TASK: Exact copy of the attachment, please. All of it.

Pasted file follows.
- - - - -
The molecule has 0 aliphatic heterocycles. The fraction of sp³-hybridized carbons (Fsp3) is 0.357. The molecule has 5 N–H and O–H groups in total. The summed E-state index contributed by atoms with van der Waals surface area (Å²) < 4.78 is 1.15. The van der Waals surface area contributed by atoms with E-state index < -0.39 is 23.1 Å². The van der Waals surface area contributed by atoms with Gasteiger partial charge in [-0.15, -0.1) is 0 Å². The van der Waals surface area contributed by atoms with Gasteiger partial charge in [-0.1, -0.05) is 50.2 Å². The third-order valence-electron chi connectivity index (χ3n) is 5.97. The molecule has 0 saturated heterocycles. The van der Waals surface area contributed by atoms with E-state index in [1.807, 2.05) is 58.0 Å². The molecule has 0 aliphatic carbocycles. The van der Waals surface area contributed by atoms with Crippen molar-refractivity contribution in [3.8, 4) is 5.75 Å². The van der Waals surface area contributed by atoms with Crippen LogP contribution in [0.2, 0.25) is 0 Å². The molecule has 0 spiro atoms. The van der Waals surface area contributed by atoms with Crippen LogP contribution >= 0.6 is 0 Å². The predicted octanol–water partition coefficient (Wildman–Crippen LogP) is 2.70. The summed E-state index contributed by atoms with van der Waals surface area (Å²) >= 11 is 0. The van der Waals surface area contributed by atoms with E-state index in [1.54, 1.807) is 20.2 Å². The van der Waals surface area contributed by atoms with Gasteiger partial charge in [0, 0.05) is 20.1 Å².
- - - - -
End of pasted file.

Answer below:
The molecule has 0 aliphatic heterocycles. The fraction of sp³-hybridized carbons (Fsp3) is 0.357. The molecule has 5 N–H and O–H groups in total. The summed E-state index contributed by atoms with van der Waals surface area (Å²) < 4.78 is 1.15. The van der Waals surface area contributed by atoms with E-state index < -0.39 is 23.1 Å². The van der Waals surface area contributed by atoms with Gasteiger partial charge in [-0.15, -0.1) is 0 Å². The van der Waals surface area contributed by atoms with Gasteiger partial charge in [-0.1, -0.05) is 50.2 Å². The third-order valence-electron chi connectivity index (χ3n) is 5.97. The molecule has 0 saturated heterocycles. The van der Waals surface area contributed by atoms with E-state index in [1.807, 2.05) is 58.0 Å². The molecule has 0 aliphatic carbocycles. The van der Waals surface area contributed by atoms with Crippen molar-refractivity contribution in [3.8, 4) is 5.75 Å². The van der Waals surface area contributed by atoms with Crippen LogP contribution in [0.2, 0.25) is 0 Å². The molecule has 0 spiro atoms. The van der Waals surface area contributed by atoms with Crippen LogP contribution >= 0.6 is 0 Å². The predicted octanol–water partition coefficient (Wildman–Crippen LogP) is 2.70. The summed E-state index contributed by atoms with van der Waals surface area (Å²) >= 11 is 0. The van der Waals surface area contributed by atoms with E-state index in [1.54, 1.807) is 20.2 Å². The van der Waals surface area contributed by atoms with Gasteiger partial charge in [0, 0.05) is 20.1 Å².